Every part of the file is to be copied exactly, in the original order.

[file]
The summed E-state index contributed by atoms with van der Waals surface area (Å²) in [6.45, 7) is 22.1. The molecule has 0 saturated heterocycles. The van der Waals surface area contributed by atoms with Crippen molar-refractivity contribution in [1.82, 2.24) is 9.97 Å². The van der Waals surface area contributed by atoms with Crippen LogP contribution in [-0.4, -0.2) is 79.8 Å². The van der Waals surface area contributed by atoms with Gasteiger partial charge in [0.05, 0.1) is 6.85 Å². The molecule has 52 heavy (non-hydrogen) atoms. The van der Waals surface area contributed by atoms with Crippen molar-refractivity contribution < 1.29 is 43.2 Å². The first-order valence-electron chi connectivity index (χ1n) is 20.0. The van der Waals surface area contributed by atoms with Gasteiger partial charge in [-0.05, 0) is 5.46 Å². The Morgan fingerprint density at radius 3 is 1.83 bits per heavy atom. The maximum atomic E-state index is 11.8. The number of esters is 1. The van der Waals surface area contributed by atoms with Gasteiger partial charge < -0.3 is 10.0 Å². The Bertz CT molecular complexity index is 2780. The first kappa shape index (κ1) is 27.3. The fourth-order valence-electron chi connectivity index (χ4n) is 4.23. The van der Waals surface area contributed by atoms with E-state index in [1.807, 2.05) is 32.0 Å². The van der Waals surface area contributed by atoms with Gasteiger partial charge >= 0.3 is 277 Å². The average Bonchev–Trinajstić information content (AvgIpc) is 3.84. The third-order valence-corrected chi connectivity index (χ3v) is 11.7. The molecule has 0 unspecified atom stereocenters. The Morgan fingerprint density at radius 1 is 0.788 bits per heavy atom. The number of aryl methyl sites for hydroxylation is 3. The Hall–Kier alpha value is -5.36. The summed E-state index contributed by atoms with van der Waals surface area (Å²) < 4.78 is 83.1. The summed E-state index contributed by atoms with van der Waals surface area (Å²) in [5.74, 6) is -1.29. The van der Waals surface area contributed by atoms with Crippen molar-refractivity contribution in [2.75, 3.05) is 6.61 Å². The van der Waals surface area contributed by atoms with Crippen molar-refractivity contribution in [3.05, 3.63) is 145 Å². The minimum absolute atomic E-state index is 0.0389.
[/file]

The summed E-state index contributed by atoms with van der Waals surface area (Å²) in [6.45, 7) is 22.1. The molecule has 0 saturated heterocycles. The van der Waals surface area contributed by atoms with Crippen molar-refractivity contribution in [1.82, 2.24) is 9.97 Å². The van der Waals surface area contributed by atoms with Crippen LogP contribution in [-0.4, -0.2) is 79.8 Å². The van der Waals surface area contributed by atoms with Gasteiger partial charge in [0.05, 0.1) is 6.85 Å². The molecule has 52 heavy (non-hydrogen) atoms. The van der Waals surface area contributed by atoms with Crippen molar-refractivity contribution < 1.29 is 43.2 Å². The first-order valence-electron chi connectivity index (χ1n) is 20.0. The van der Waals surface area contributed by atoms with Gasteiger partial charge in [-0.05, 0) is 5.46 Å². The Morgan fingerprint density at radius 3 is 1.83 bits per heavy atom. The maximum atomic E-state index is 11.8. The number of esters is 1. The van der Waals surface area contributed by atoms with Gasteiger partial charge < -0.3 is 10.0 Å². The Bertz CT molecular complexity index is 2780. The first kappa shape index (κ1) is 27.3. The fourth-order valence-electron chi connectivity index (χ4n) is 4.23. The van der Waals surface area contributed by atoms with E-state index in [1.807, 2.05) is 32.0 Å². The van der Waals surface area contributed by atoms with Gasteiger partial charge >= 0.3 is 277 Å². The average Bonchev–Trinajstić information content (AvgIpc) is 3.84. The third-order valence-corrected chi connectivity index (χ3v) is 11.7. The molecule has 0 unspecified atom stereocenters. The Morgan fingerprint density at radius 1 is 0.788 bits per heavy atom. The number of aryl methyl sites for hydroxylation is 3. The Hall–Kier alpha value is -5.36. The summed E-state index contributed by atoms with van der Waals surface area (Å²) < 4.78 is 83.1. The summed E-state index contributed by atoms with van der Waals surface area (Å²) in [5.74, 6) is -1.29. The van der Waals surface area contributed by atoms with Crippen molar-refractivity contribution in [2.75, 3.05) is 6.61 Å². The van der Waals surface area contributed by atoms with Crippen molar-refractivity contribution in [3.05, 3.63) is 145 Å². The minimum absolute atomic E-state index is 0.0389.